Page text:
All in all, I suppose it really depends on how one sees it. But the style follows DC Comics. And it fits well for superheroes in that respect as well as DC fans. The storyline was a nice twist to the originals that we know of, making it a good change instead of the expected. Flashbacks were done smoothly. Screenplay was impressive. Design of the costumes and set remains quite subjective. I personally think it was some sort of medieval instead of modern. A strong resemblance to Batman was the immediate reaction. The final ending gave a nice hint that there will be a sequel. Unfortunately before we want to watch on what happens next, the passive but humorous part of Clark Kent disappears into the ending.

I get the feeling Henry Cavill, like the Christopher Reeves, might get to see the Queen someday soon. And I have been wondering why he wasn’t being cast into the daily planet first as Clark Kent. The exact demeanour for Clark Kent more than Superman. I suppose this was the other way to make a difference — doing something out of the usual norm. The whole film is. And to leave that very weeny bit for all to linger on for the next big thing. (and I hope there will be less violence to come with)

Certainly expecting a sequel from Man of Steel.
If I were a DC comic fan, 5 out of 5.
I am more on the educational front, so I will rate it 4 out of 5.
1 down for the violence.

I enclosed a YouTube video talk by the Late Christopher Reeves on his role played in Superman. It’s mainly about violence. I think it’s worth a watch. It’s something for everyone to note about violence in movies and the sheer impact on children and also adults. My take: When the world is already a violent place, wouldn’t superman or the man of steel be promoting peace and with reasonable humor? We are infested with violence in our daily living. The school massacres and the likes are only some good reasons why violence should be seriously looked into especially when movies are made. – Karen Fu PS: I am also enclosing another two clips of the old Superman video for your pleasure. 

‘Old’ Superman video 1:

‘Old’ Superman video 2:

Titanic (1912-2012) in 3D preview March 30, 2012

Posted by @Karen_Fu in faith, human quality, life challenges.
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Life is a game of luck.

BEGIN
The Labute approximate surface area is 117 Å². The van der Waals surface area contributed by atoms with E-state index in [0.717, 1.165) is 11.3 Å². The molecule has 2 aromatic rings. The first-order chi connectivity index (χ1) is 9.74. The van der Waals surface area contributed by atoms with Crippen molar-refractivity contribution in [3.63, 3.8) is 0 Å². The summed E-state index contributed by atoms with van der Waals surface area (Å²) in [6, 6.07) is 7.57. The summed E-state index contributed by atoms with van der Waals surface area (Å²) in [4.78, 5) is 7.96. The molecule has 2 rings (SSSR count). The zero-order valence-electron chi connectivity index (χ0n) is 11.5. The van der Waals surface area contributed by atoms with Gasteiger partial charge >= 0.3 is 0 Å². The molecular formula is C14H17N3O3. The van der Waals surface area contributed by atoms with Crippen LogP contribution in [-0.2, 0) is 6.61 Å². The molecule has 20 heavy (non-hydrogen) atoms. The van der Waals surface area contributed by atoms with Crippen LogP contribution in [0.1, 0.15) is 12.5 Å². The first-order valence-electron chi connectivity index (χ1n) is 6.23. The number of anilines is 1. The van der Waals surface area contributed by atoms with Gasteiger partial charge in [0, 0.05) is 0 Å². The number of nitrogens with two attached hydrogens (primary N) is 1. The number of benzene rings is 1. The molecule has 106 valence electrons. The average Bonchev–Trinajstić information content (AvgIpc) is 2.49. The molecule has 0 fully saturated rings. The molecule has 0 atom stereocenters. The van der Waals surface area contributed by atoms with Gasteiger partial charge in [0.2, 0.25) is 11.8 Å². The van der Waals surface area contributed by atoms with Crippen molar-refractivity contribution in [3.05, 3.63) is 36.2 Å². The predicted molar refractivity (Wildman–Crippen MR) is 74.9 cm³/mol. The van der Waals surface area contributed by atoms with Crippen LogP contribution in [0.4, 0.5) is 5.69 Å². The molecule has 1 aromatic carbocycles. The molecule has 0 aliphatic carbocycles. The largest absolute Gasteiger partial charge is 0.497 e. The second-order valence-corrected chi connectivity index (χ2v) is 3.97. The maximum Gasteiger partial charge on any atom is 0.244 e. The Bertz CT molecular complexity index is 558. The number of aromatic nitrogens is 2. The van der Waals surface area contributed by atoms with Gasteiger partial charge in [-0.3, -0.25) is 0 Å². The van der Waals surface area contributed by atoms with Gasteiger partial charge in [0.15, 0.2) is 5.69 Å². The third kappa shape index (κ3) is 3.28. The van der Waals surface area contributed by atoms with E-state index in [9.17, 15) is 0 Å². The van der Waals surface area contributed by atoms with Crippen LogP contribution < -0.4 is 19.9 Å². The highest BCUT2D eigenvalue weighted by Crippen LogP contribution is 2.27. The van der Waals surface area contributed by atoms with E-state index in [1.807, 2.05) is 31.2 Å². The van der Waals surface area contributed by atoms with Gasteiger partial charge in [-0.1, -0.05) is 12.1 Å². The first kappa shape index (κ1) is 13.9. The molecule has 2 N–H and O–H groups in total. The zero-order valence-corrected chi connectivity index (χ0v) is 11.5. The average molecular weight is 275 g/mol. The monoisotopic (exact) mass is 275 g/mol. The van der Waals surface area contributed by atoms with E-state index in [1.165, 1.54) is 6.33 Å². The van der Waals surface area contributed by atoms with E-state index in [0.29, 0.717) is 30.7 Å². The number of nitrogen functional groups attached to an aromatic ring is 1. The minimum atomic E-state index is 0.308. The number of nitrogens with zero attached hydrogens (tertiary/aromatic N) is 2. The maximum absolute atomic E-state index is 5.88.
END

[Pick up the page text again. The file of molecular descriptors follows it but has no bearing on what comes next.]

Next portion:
It is also a gift that we should not be wasting it. Making each day counts depends on ourselves how we manage the circumstances around us. Sometimes, we can change them, and sometimes we can’t. We need a lot of faith to carry us on. Peoples’ characters don’t change much over the millenniums. But what we could change is the way we adapt to life challenges.
Thats what I learnt when I reviewed the movie preview two days ago. 

I was excited about seeing the 3D movie of the film ‘Titanic’, which made its first debut way back some 15 years ago. I was in England when I first viewed the movie. It left a memorable impression that is still fresh in my memory. James Cameron’s portrayal of life and people using visual effects was stunning, made even  more so today with 3D technology. I was marveling the effects of how the three dimension technology works. If the screen was wider covering the entire viewing width, it could have been totally realistic. If not, fabulous.

Nonetheless, the movie portrays the unfairness of class disparities that formed stereotypical thinking apart from causing tragedies in people’s lives. All were all so lucidly shown on board the so-called unsinkable ship. The movie  comes in hand with the ArtScience museum exhibition of the doomed maiden voyage of the ship, which I have visited late last year. As I watched on, I kept comparing with what I saw at the  museum. The Titanic’s treasures revealed items found 100 years ago. It was a mark of splendor and yet of great tragedy. Though the number of exhibits were not much, we could somewhat see how the tragedy that made the headlines then. Arrogance and over confidence simply don’t pay. Yet I cannot help but to see repeated forms of over confidence in real life. 

Titanic engines were over pushed beyond limits for the sake of making the headlines by getting to the destination earlier. Indeed the headlines were made soon enough. It was the largest tragedy of that time, killing more than half onboard after hitting the ice bergs as it failed to divert in time. The breakage of the ship and subsequently the gushing of water and people drifting towards me was an eye opener, especially in 3D. It kept the audience quiet and revitted to the screen. The tragedy became alive. Needless to say, the visual impact was greater than what I saw 15 years back.